Zara withdrew an ad campaign from its website and app, showcasing mannequins with missing limbs and statues draped in white. The move was followed by pro-Palestine protests, urging a boycott of the fashion brand.
Zara’s Instagram account saw tens of thousands of comments posted about the photos, many with Palestinian flags, while “#BoycottZara” was trending on social media platform X. In one of the photos, a model was seen carrying a mannequin wrapped in white, in another a bust lies on the floor and another features a mannequin with no arms. The pictures reportedly resembled photos of corpses in white shrouds in Gaza.
Inditex, which owns Zara, said the change was part of its normal procedure of refreshing content and said the “Atelier” collection was conceived in July and the photos were taken in September. Zara said at the launch of the collection on Dec. 7 that it was inspired by men’s tailoring from past centuries. The photos appear to show an artist studio with ladders, packing materials, wooden crates and cranes, and assistants wearing overalls.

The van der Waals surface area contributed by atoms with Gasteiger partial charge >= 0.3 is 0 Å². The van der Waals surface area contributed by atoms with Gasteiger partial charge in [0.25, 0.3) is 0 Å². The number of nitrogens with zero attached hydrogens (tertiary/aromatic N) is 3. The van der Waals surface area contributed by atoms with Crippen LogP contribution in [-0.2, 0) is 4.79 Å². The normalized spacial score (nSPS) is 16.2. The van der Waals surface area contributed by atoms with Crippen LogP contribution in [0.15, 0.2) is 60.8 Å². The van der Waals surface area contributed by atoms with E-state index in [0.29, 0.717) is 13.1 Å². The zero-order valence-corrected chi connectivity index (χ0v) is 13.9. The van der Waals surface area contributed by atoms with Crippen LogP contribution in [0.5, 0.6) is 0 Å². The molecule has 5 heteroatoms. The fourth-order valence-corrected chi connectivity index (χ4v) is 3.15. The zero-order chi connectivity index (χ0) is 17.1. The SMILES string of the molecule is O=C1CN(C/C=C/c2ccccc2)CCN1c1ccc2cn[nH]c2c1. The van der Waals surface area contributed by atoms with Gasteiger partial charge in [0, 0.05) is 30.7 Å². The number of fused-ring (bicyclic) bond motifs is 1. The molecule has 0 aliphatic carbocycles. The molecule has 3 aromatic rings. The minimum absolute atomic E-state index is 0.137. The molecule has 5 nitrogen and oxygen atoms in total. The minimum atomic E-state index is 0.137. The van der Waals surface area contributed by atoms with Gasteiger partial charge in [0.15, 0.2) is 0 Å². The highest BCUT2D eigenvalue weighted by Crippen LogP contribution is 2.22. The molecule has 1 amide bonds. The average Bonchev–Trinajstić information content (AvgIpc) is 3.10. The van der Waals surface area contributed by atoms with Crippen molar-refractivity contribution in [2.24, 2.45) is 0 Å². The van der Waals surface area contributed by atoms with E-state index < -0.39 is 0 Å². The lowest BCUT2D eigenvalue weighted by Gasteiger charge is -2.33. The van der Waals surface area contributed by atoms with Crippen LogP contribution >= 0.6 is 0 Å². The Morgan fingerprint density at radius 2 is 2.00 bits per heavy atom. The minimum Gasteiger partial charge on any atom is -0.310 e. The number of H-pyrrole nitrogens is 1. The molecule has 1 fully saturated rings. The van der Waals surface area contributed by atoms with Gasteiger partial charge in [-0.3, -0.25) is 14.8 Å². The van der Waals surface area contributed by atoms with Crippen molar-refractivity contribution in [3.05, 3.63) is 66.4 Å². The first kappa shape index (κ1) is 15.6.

The war between Israel and Hamas began after October 7. The current reaction shows the sensitivity international brands navigating as fighting across Gaza intensifies and calls for company boycotts rise. The photos, which featured on Zara’s online store home page on Monday morning, were no longer visible on the website or on its app. A link on the UK website to Zara Atelier led to a page showcasing last year’s collection.
It’s not the first time an advertising campaign has landed a fashion label in controversy. French luxury group Kering last year set up a group level position to oversee brand safety after advertising images from its label Balenciaga featuring children sparked a backlash that dented sales. Last year, Zara came under fire from some Palestinians and Israelis after the head of the retailer’s local franchise in Israel hosted a campaign event for an ultranationalist politician.